7 negotiated agreements to compensate other users for lost benefits and/or relinquished rights. Negotiated agreements should be non-coercive and entered into voluntarily, carried out prior to new investments or operations and based on an open sharing of all relevant information in appropriate forms and languages, including assessments of impacts, proposed benefit sharing and legal arrangements. Communities must be permitted to seek legal counsel if they so choose. Communities must be represented through institutions or representatives of their own choosing, operating transparently and in open communication with other community members. Adequate time must be given for customary decision-making and iterative negotiations allowed for, where requested. Negotiated agreements should be binding on all parties and enforceable in the courts. Establishing certainty in land negotiations is of long-term benefit for all parties. For definition of customary rights, see definitions. Page 7 of 44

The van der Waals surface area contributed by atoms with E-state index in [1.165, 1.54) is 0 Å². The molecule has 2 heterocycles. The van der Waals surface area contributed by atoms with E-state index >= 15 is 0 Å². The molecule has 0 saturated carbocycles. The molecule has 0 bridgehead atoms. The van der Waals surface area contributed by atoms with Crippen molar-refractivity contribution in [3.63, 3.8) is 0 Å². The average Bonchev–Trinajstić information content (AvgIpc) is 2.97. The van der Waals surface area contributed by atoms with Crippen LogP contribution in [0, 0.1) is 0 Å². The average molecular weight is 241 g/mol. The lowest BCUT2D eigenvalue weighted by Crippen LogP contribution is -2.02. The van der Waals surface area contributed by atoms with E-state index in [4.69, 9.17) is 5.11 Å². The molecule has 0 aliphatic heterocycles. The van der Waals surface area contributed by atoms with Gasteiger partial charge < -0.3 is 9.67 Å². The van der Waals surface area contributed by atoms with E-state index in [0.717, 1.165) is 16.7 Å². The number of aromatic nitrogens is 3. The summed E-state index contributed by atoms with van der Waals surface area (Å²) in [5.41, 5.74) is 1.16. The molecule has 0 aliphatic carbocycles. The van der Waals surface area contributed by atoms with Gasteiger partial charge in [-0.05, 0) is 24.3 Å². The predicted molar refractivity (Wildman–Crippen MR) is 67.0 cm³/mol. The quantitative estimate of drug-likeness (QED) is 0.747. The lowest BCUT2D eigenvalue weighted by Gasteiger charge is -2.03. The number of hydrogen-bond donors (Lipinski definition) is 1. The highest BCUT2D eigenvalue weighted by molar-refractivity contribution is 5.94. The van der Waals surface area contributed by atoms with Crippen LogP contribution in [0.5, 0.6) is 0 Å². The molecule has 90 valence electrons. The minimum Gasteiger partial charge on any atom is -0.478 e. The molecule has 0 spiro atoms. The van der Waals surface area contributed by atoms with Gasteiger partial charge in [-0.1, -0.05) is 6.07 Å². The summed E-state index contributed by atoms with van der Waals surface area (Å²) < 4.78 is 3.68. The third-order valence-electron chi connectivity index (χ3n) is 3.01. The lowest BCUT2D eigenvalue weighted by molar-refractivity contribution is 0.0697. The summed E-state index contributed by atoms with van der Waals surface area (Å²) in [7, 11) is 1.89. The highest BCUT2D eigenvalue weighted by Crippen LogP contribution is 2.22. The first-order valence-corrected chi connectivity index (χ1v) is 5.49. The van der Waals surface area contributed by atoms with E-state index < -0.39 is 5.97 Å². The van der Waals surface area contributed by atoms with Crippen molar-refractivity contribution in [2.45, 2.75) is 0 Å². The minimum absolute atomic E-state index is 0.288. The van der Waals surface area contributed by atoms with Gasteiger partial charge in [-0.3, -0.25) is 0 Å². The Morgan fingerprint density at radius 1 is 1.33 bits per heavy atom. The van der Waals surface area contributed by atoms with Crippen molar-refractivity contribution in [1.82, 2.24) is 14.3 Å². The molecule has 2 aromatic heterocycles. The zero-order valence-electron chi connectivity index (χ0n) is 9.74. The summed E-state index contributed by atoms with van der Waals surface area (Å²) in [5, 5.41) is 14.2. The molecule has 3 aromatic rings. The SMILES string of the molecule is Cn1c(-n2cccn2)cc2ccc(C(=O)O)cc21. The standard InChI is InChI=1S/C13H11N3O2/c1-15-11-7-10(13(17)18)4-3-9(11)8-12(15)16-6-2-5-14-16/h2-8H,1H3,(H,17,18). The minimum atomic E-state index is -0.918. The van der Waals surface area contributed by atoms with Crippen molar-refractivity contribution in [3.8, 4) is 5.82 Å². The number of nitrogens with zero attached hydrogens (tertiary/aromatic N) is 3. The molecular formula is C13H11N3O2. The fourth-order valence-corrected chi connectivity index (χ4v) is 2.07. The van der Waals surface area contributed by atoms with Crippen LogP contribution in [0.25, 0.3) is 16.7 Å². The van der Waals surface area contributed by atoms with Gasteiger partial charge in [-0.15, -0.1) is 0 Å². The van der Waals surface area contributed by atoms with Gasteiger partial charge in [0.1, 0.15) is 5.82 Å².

8 Principle 3: Commitment to long-term economic and financial viability 3.1 There is an implemented management plan that aims to achieve long-term economic and financial viability. 1. A documented working plan of the company for a minimum of 3 years period. 1. Annual replanting programme, where applicable, projected for a minimum of 5 years with yearly review. Whilst it is recognised that long-term profitability is also affected by factors outside their direct control, top management must be able to demonstrate attention to economic and financial viability through long-term management planning. The business or management plan may contain: Attention to quality of planting materials. Crop projection = FFB yield trends. Mill extraction rates = OER trends. Cost of Production = cost per tonne of CPO trends. Forecast prices. Financial indicators. Suggested calculation trends in 3-year running mean over the last decade (FFB trends may need to allow for low yield during major replanting programmes). Growers should have a system to improve practices in line with new information and techniques. Page 8 of 44